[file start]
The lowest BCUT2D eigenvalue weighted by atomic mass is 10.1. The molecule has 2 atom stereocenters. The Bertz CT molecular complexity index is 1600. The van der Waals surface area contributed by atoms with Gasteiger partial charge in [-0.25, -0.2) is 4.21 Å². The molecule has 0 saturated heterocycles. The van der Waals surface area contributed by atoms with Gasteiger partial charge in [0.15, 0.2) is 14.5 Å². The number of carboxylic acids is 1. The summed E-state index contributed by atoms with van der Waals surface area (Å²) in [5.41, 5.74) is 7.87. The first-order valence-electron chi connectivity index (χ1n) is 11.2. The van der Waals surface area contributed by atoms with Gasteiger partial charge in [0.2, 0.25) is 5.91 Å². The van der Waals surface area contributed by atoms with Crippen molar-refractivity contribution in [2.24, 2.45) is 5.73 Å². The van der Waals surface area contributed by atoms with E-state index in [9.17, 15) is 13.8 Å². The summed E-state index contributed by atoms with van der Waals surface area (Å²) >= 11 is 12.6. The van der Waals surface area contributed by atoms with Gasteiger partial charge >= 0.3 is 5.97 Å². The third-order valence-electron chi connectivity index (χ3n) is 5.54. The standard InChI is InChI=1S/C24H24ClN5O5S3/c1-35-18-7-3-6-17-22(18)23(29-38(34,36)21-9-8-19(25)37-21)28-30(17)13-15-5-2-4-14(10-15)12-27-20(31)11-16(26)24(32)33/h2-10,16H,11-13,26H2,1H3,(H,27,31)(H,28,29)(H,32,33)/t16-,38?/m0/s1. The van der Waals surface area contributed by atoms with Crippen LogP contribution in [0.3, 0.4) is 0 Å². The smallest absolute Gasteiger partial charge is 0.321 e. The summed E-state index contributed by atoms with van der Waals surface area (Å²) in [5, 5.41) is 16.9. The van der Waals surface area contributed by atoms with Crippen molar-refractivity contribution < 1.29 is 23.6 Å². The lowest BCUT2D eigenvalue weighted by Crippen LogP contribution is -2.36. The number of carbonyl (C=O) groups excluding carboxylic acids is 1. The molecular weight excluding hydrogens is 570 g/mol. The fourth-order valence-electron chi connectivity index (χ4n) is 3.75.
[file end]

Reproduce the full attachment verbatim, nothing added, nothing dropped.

The lowest BCUT2D eigenvalue weighted by atomic mass is 10.1. The molecule has 2 atom stereocenters. The Bertz CT molecular complexity index is 1600. The van der Waals surface area contributed by atoms with Gasteiger partial charge in [-0.25, -0.2) is 4.21 Å². The molecule has 0 saturated heterocycles. The van der Waals surface area contributed by atoms with Gasteiger partial charge in [0.15, 0.2) is 14.5 Å². The number of carboxylic acids is 1. The summed E-state index contributed by atoms with van der Waals surface area (Å²) in [5.41, 5.74) is 7.87. The first-order valence-electron chi connectivity index (χ1n) is 11.2. The van der Waals surface area contributed by atoms with Gasteiger partial charge in [0.2, 0.25) is 5.91 Å². The van der Waals surface area contributed by atoms with Crippen molar-refractivity contribution in [2.24, 2.45) is 5.73 Å². The van der Waals surface area contributed by atoms with E-state index in [9.17, 15) is 13.8 Å². The summed E-state index contributed by atoms with van der Waals surface area (Å²) >= 11 is 12.6. The van der Waals surface area contributed by atoms with Gasteiger partial charge >= 0.3 is 5.97 Å². The third-order valence-electron chi connectivity index (χ3n) is 5.54. The standard InChI is InChI=1S/C24H24ClN5O5S3/c1-35-18-7-3-6-17-22(18)23(29-38(34,36)21-9-8-19(25)37-21)28-30(17)13-15-5-2-4-14(10-15)12-27-20(31)11-16(26)24(32)33/h2-10,16H,11-13,26H2,1H3,(H,27,31)(H,28,29)(H,32,33)/t16-,38?/m0/s1. The van der Waals surface area contributed by atoms with Crippen LogP contribution in [0.3, 0.4) is 0 Å². The smallest absolute Gasteiger partial charge is 0.321 e. The summed E-state index contributed by atoms with van der Waals surface area (Å²) in [5, 5.41) is 16.9. The van der Waals surface area contributed by atoms with Crippen molar-refractivity contribution < 1.29 is 23.6 Å². The lowest BCUT2D eigenvalue weighted by Crippen LogP contribution is -2.36. The number of carbonyl (C=O) groups excluding carboxylic acids is 1. The molecular weight excluding hydrogens is 570 g/mol. The fourth-order valence-electron chi connectivity index (χ4n) is 3.75.